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Incumbents facing re-election usually try to look as engaged as possible with their constituents, but Harry Thomas is blazing his own path. About two-thirds of the way through Monday’s Ward 5 candidates forum at Bethesda Baptist Church in Ivy City, where Thomas was being bombarded by questions about his record, the septuagenarian legislator suddenly exited the stage, shook a few hands, and split. “I think he had another engagement,” explained campaign manager Perry Queen, who said he couldn’t remember where Thomas had to be. Queen added that the forum was a sham anyway, chock-full of partisan questions intended to embarrass his boss. If Thomas had stuck around, though, he’d have seen rival Vincent Orange attacked by protesters as a “slumlord” for his management of a Dupont Circle apartment building allegedly plagued by power outages, peeling paint, and building code violations. Orange denies the charges and says he’s planning to sue for defamation.

Neither Rain Nor Snow, But Humidity? “It’s August. People probably just aren’t sending you anything.”—U.S. Postal Service official’s response to a complaint by a Mount Pleasant resident about nondelivery of mail.

Killer Tactic Armed with a paint scraper and a sprayer filled with soapy water, Dupont Circle resident Phil Carney defends D.C. against random acts of politics and promotion. Carney has been busy these past few weeks removing works such as the “STARR F***KER” poster from light poles and utility boxes. Two Sundays ago, Carney was attacking a poster with his standard tools when an irate man rode up to him on a bike. “He threatened to take the scraper away from me and rip my throat open with it,” Carney recalls. “I finished scraping and got out of there without being hurt.” Whose poster was the bloodthirsty biker defending? The Campaign to End the Death Penalty.

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Digital Cul-de-Sac After three years as chief kibitzer of dc.story, an online chat group focusing on life in the District, Jeffrey Itell is calling it quits. Itell says that spending so much time cutting and pasting subscribers’ kvetch-heavy postings left him with little time to go out and find new things of his own to complain about. “I felt disengaged from what was going on in the city,” explains Itell, who sent his goodbyes to dc.story’s 1,350 readers last weekend. Minus the name, however, the list will endure; Itell handed over the virtual reigns to Columbia Heights activist Gary Imhoff, who currently administers DCWatch, a public affairs Web site focusing on District politics. Imhoff says he’ll continue to zip out the newsletter twice a week—moans, groans, and all. Kvetchers are welcome to join in by sending an e-mail to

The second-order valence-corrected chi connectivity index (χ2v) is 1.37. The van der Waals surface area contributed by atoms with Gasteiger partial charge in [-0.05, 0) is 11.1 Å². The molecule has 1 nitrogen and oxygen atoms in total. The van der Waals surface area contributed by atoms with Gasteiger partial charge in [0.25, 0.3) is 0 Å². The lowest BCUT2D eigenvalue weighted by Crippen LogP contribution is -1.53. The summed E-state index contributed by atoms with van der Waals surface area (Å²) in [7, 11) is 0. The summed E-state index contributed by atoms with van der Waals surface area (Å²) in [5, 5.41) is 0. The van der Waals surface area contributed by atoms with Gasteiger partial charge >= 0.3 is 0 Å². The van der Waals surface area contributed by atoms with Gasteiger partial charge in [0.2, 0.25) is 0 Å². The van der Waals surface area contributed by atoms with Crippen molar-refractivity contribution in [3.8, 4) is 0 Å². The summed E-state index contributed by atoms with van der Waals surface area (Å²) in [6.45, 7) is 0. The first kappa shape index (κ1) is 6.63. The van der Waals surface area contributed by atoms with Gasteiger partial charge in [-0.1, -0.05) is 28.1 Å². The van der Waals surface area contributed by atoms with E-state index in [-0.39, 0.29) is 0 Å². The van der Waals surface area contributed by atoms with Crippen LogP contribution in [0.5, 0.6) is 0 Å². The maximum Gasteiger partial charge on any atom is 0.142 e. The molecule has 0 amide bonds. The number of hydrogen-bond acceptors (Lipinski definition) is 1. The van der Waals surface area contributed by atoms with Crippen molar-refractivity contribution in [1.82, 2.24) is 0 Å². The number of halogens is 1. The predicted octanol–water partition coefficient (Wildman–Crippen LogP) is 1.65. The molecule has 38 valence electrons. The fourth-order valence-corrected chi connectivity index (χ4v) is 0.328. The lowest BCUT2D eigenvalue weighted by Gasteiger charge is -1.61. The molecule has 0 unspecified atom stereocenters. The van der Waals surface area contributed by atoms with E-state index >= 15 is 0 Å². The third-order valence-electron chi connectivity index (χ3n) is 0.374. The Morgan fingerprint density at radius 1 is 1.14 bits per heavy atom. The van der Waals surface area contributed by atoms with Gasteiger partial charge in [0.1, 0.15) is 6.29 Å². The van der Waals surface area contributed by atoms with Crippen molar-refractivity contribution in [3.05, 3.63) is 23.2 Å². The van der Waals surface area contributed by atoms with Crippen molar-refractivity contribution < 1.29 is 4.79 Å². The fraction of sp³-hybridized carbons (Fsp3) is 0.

themail@dcwatch.com

Mounted PR Dupont Circle resembled an equestrian center last Thursday around dusk, when seven U.S. Park Police officers and four four-legged helpers made their way across rush-hour traffic to hunt down an allegedly drunk and disorderly man near Dupont Down Under. Officer J.A. Watson explained that the police bring the horsies around for quality-of-life crime enforcement because they’re such crowd pleasers. “They love it,” he said, explaining how even a guy he’d locked up came to pet his horse the day after he got out. “Even when you lock ’em up, they love it.”

Sliding Doors When a Metro conductor ordered the evacuation of an Orange Line train on May 3, Bryan Beard made it through the closing door, but the laptop computer slung over his shoulder didn’t. The impact cracked the case and damaged internal drives, so Beard called Metro to file a claim. After getting the runaround for two weeks, Beard was promised by Metro that he would have a new or repaired computer by the end of that week. Two months later, Beard received a letter from Metro’s director of safety saying an internal investigation had turned up no proof that the evacuation ever happened. “We were not able to substantiate his claims,” says Metro spokesperson Cheryl Johnson. Beard is now considering legal action. “[T]hey didn’t notice 200 people getting off the train? What a joke,” says Beard.

Reporting by Amanda Ripley, Michael Schaffer, Frappa Stout, and Eve Tushnet.

Please send your City Desk tips to Elissa Silverman at esilverman@washcp.com or call 332-2100 and ask for my voice mail.